The iPhone’s effect on the mobile Internet is over-rated, says Opera CEO Jon von Tetzchner. What the whole world needs is a browser that can span from PCs down to the old and simple phones
Using the browser for everything also means users are less stuck on any one platform, he said, so PC browsers will eventually give people a route away from dependence on Windows or any other operating system: “Most people are doing things online, instead of using native apps. If you count Office [or OpenOffice] as one native application, most people use less than five,” he said. Progress made by Linux and Mac OS in desktops and laptops is thanks to this process, he believes.
“That benefit is even bigger on mobile devices,” he said. “Java is a struggle for anyone that’s tried it, and using a browser is easier. In the enterprise, back-end software is on big computers, and the interface is more often web based.”
Emerging markets, and older phones
Away from the Apple hype, he thinks Opera’s model will be the best one for “the real world” and in particular emerging markets. “It’s an important job is to get everyone on line,” he said. “Five billion haven’t got access to the web, and only 1.6 billion do.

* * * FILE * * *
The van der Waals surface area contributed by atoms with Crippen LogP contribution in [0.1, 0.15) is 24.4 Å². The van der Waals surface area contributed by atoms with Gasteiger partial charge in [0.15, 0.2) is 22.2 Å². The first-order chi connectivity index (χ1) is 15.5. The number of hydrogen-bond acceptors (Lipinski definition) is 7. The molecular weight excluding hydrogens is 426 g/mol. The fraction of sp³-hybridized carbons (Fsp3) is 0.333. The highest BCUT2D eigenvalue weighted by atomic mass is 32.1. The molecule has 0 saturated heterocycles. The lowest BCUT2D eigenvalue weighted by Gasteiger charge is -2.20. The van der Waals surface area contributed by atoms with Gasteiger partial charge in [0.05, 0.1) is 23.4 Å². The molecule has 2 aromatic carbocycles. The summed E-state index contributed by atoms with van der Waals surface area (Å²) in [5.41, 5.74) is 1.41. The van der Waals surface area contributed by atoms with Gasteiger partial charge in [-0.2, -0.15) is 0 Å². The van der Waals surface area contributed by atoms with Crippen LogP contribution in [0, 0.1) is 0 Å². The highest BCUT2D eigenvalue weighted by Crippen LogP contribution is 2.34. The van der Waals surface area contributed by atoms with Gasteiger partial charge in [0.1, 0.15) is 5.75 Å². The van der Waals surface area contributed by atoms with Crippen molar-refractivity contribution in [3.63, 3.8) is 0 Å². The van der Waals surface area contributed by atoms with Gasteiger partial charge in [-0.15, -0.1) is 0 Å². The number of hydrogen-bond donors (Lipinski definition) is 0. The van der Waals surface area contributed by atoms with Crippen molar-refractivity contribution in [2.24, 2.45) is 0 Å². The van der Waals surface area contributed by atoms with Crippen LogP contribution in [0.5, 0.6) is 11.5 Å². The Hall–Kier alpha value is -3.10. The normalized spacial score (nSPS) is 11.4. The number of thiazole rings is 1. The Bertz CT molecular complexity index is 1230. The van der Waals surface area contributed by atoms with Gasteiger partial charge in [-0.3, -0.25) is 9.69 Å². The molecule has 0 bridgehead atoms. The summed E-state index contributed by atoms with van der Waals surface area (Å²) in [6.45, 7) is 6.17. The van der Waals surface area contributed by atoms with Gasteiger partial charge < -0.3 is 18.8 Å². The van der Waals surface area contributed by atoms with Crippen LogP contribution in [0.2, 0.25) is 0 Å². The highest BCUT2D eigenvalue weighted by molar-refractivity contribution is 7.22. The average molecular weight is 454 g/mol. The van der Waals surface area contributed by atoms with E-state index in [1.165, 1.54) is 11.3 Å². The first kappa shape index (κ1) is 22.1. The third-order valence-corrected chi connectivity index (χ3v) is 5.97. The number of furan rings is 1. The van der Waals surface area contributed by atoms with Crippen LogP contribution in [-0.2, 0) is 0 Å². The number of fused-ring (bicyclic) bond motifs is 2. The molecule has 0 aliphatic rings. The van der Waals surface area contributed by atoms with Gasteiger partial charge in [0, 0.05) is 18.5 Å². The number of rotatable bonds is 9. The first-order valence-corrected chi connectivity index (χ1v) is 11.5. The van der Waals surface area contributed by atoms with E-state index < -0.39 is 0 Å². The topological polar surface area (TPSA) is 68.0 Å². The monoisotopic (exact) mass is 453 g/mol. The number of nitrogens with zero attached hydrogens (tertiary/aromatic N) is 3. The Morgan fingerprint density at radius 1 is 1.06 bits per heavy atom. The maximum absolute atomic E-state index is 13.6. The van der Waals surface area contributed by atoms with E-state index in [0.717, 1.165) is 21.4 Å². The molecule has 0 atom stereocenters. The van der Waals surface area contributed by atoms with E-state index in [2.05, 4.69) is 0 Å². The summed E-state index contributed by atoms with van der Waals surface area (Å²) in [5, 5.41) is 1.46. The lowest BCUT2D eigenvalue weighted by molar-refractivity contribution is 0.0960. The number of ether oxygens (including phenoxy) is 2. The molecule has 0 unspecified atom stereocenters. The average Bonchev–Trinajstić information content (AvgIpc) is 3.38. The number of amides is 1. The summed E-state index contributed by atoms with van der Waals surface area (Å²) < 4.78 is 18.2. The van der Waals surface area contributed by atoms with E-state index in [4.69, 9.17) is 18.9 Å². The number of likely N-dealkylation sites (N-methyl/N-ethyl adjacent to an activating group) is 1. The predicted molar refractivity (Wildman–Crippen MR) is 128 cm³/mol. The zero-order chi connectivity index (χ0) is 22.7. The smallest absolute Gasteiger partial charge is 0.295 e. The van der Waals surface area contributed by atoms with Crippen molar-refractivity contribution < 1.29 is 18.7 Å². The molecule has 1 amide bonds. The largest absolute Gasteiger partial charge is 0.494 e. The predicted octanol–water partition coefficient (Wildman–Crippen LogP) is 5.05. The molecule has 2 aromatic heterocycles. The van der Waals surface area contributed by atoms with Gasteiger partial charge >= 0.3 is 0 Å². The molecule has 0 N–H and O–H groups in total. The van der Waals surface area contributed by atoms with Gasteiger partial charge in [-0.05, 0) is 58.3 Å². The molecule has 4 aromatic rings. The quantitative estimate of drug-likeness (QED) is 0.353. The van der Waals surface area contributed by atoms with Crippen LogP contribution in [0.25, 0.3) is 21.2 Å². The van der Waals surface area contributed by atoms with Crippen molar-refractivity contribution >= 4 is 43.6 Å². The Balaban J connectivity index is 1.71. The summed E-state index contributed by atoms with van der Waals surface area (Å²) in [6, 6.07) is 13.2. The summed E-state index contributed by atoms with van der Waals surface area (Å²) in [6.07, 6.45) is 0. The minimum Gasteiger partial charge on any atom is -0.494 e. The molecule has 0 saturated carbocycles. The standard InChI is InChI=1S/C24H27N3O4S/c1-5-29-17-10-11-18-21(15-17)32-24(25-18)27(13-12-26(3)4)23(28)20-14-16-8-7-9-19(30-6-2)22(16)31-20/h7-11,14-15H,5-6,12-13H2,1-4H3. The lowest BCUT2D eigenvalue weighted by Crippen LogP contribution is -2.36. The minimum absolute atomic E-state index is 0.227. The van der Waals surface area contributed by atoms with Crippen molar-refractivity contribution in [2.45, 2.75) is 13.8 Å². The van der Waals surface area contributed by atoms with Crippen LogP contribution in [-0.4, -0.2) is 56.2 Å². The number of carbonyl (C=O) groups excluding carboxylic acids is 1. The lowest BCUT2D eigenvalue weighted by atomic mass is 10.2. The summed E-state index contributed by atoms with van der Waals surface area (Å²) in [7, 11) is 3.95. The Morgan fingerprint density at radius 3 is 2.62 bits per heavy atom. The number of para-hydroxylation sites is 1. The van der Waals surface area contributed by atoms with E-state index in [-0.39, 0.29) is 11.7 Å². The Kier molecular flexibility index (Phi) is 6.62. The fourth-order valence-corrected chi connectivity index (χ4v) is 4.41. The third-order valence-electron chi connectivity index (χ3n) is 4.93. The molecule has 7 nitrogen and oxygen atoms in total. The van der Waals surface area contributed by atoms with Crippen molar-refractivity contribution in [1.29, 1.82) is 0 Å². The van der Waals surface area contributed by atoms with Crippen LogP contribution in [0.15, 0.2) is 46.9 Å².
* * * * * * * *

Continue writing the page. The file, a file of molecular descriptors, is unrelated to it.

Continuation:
A lot of the unconnected billions have mobile phones, and Opera can get these online, even if they are quite old and simple phones, “and we provide it for free. We are contributing to a better world.”
The message about browsing on older phones might have resonance in the developed world, as older phones will persist here: “We’ve been waiting since 2000 for an explosion in smartphones. They are still around 13 percent of the total market, and all the analysts expect that to reach only 20 to 25 percent in the next five years.”